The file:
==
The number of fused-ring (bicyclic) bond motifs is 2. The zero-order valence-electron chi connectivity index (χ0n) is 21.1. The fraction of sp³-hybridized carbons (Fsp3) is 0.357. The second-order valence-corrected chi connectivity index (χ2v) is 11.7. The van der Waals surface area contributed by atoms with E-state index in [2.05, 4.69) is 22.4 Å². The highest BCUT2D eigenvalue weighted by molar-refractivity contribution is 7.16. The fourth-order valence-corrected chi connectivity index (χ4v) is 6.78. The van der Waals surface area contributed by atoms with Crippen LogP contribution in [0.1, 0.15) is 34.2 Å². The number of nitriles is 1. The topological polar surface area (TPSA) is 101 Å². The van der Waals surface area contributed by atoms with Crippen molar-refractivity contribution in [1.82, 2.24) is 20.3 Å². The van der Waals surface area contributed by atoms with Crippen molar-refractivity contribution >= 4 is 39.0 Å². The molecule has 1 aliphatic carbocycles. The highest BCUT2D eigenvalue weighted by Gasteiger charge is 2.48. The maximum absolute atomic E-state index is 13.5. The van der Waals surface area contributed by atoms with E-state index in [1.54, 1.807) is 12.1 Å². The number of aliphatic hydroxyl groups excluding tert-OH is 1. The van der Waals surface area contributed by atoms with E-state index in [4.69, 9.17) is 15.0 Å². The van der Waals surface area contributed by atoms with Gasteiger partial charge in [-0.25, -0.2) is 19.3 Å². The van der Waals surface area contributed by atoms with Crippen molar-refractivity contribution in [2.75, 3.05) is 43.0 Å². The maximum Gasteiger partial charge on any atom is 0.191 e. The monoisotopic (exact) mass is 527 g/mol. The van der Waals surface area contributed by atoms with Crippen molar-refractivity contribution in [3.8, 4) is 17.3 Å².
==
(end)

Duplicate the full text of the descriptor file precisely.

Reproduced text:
The number of fused-ring (bicyclic) bond motifs is 2. The zero-order valence-electron chi connectivity index (χ0n) is 21.1. The fraction of sp³-hybridized carbons (Fsp3) is 0.357. The second-order valence-corrected chi connectivity index (χ2v) is 11.7. The van der Waals surface area contributed by atoms with E-state index in [2.05, 4.69) is 22.4 Å². The highest BCUT2D eigenvalue weighted by molar-refractivity contribution is 7.16. The fourth-order valence-corrected chi connectivity index (χ4v) is 6.78. The van der Waals surface area contributed by atoms with Crippen LogP contribution in [0.1, 0.15) is 34.2 Å². The number of nitriles is 1. The topological polar surface area (TPSA) is 101 Å². The van der Waals surface area contributed by atoms with Crippen molar-refractivity contribution in [1.82, 2.24) is 20.3 Å². The van der Waals surface area contributed by atoms with Crippen molar-refractivity contribution >= 4 is 39.0 Å². The molecule has 1 aliphatic carbocycles. The highest BCUT2D eigenvalue weighted by Gasteiger charge is 2.48. The maximum absolute atomic E-state index is 13.5. The van der Waals surface area contributed by atoms with E-state index in [1.54, 1.807) is 12.1 Å². The number of aliphatic hydroxyl groups excluding tert-OH is 1. The van der Waals surface area contributed by atoms with E-state index in [4.69, 9.17) is 15.0 Å². The van der Waals surface area contributed by atoms with Gasteiger partial charge in [-0.25, -0.2) is 19.3 Å². The van der Waals surface area contributed by atoms with Crippen molar-refractivity contribution in [2.75, 3.05) is 43.0 Å². The maximum Gasteiger partial charge on any atom is 0.191 e. The monoisotopic (exact) mass is 527 g/mol. The van der Waals surface area contributed by atoms with Crippen molar-refractivity contribution in [3.8, 4) is 17.3 Å².